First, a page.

The paper presents the results of studies on quartzite milling in a ball mill. The milling was conducted in a batch system, for diversified compositions of balls. The milling product was subjected to granulometrical, morphological and strength analyses. On the basis of the developed Reid's theory and using the Austin-Gardner equation, a form of the function circumscribing the specific rate of comminution of selected size fractions was determined. The values of the breakage rate function bi, j for the mill's apparatus conditions were determined. The impact was investigated for a variable number of grinding media contact points on the values of specific rate S and the values of the breakage rate function bi, j. Furthermore, the values of coefficients occurring in the equations circumscribing the specific rate of milling S and breakage parameter bi, j were determined.
The article concerns investigations over benefits of application of HRC devices into sulphide copper ore processing plant. High pressure comminution appears to be very effective technology in hard ore processing circuits, especially in terms of energy consumption. This can be particularly observed in downstream grinding and beneficiation operations. A series of pilot-scale crushing tests in HRC roller press for various levels of operating pressure, were performed. HRC crushing effectiveness along with downstream grinding process course for each crushing product were also under analysis. The investigations were supplemented by analysis of flotation process effectiveness and impact of the process of high-pressure comminution on environment (dust emission). The results of investigation show that operating pressure level influences the obtained comminution results (comminution degree, yield of finest particle size fractions). The grinding effectiveness, measured through production of the finest particle size fractions was significantly influenced by the operating pressure. The results show that higher values of operating pressure (4.0 and 4.5 N/mm2) are not as efficient within this scope as the pressure 3.5 N/mm2. Dust emission is also correlated with the operating pressure value.
Ball-shaped concretions ("cannon balls") commonly occur in a marine, organic carbon-rich sedimentary sequence (Innkjegla Member) of the Carolinefjellet Formation (AptianAlbian) in Spitsbergen. The sedimentologic, petrographic and geochemical investigation of these concretions in the Kapp Morton section at Van Mijenfjorden gives insight into their origin and diagenetic evolution. The concretion bodies commenced to form in subsurface environment in the upper part of the sulphate reduction (SR) diagenetic zone. They resulted from pervasive cementation of uncompacted sediment enriched in framboidal pyrite by non-ferroan (up to 2 mol% FeCO3) calcite microspar at local sites of enhanced decomposition of organic matter. Bacterial oxidation of organic matter provided most of carbon dioxide necessary for concretionary calcite precipitation (δ13CCaCO3 ≈ -21%VPDB). Perfect ball-like shapes of the concretions originated at this stage, reflecting isotropic permeability of uncompacted sediment. The concretion bodies cracked under continuous burial as a result of amplification of stress around concretions in a more plastic sediment. The crack systems were filled by non-ferroan (up to 5 mol% FeCO3) calcite spar and blocky pyrite in deeper parts of the SR-zone. This cementation was associated with impregnation of parts of the concretion bodies with microgranular pyrite. Bacterial oxidation of organic matter was still the major source of carbon dioxide for crack-filling calcite precipitation (δ13CCaCO3 ≈ -19% VPDB). At this stage, the cannon-ball concretions attained their final shape and texture. Subsequent stages of concretion evolution involved burial cementation of rudimentary pore space with carbonate minerals (dolomite/ankerite, siderite, calcite) under increased temperature (δ18OCa,Mg,FeCO3 ≈-14% VPDB). Carbon dioxide for mineral precipitation was derived from thermal degradation of organic matter and from dissolution of skeletal carbonates (δ13CCa,Mg,FeCO3≈ - 8‰ VPDB). Kaolinite cement precipitated as the last diagenetic mineral, most probably during post−Early Cretaceous uplift of the sequence.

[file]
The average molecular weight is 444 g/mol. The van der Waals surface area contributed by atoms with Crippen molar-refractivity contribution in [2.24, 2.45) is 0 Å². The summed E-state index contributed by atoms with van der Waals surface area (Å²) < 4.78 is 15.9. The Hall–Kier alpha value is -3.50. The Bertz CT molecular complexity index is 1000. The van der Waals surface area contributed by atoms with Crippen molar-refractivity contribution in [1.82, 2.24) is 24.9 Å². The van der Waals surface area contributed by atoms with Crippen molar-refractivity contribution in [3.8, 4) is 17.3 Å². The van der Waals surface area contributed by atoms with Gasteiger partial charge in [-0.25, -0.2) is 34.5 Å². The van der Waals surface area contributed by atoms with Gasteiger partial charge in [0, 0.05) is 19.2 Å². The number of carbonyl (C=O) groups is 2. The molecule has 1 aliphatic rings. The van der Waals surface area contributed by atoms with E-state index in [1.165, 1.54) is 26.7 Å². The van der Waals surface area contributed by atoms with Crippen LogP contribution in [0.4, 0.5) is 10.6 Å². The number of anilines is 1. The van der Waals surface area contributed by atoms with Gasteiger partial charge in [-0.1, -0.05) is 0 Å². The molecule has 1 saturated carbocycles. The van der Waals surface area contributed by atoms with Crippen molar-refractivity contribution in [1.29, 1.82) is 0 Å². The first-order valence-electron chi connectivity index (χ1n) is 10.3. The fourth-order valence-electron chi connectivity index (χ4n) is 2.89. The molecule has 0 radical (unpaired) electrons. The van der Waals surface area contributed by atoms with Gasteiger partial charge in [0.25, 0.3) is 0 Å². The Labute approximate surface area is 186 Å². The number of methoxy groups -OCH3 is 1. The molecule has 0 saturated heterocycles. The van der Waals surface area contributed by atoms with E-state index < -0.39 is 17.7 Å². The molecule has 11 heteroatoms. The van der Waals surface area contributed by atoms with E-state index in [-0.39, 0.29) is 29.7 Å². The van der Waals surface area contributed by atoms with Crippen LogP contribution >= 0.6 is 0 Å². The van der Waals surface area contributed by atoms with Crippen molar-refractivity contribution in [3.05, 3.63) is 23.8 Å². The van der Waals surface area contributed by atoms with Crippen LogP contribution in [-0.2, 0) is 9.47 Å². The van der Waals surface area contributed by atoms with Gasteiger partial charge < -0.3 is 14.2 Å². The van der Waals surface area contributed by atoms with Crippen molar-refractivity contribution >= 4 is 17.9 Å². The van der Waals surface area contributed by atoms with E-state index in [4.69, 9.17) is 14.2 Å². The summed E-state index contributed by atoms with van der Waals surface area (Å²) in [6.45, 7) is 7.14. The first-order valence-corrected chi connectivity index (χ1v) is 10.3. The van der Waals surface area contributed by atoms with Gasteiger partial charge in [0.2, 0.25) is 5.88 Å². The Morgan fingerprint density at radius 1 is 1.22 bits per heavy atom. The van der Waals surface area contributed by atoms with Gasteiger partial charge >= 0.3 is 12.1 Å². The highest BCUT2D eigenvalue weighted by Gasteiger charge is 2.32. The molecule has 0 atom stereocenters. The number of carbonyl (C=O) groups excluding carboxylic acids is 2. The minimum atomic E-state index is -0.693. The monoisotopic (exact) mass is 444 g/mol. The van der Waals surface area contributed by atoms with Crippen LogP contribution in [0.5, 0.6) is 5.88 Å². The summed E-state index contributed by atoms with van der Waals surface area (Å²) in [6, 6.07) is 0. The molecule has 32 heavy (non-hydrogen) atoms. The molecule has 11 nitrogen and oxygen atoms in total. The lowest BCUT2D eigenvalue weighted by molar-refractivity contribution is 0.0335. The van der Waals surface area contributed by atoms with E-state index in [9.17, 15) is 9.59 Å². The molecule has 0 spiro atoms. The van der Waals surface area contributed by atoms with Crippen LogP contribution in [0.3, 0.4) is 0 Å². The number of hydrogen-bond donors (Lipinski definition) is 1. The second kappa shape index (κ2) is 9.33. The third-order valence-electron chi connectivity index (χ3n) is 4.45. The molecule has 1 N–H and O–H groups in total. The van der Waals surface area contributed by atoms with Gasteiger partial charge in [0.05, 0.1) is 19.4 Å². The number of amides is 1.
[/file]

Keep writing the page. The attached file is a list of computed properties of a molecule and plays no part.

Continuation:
Flowability of fine, highly cohesive calcium carbonate powder was improved using high energy mixing (dry coating) method consisting in coating of CaCO3 particles with a small amount of Aerosil nanoparticles in a planetary ball mill. As measures of flowability the angle of repose and compressibility index were used. As process variables the mixing speed, mixing time, and the amount of Aerosil and amount of isopropanol were chosen. To obtain optimal values of the process variables, a Response Surface Methodology (RSM) based on Central Composite Rotatable Design (CCRD) was applied. To match the RSM requirements it was necessary to perform a total of 31 experimental tests needed to complete mathematical model equations. The equations that are second-order response functions representing the angle of repose and compressibility index were expressed as functions of all the process variables. Predicted values of the responses were found to be in a good agreement with experimental values. The models were presented as 3-D response surface plots from which the optimal values of the process variables could be correctly assigned. The proposed, mechanochemical method of powder treatment coupled with response surface methodology is a new, effective approach to flowability of cohesive powder improvement and powder processing optimisation.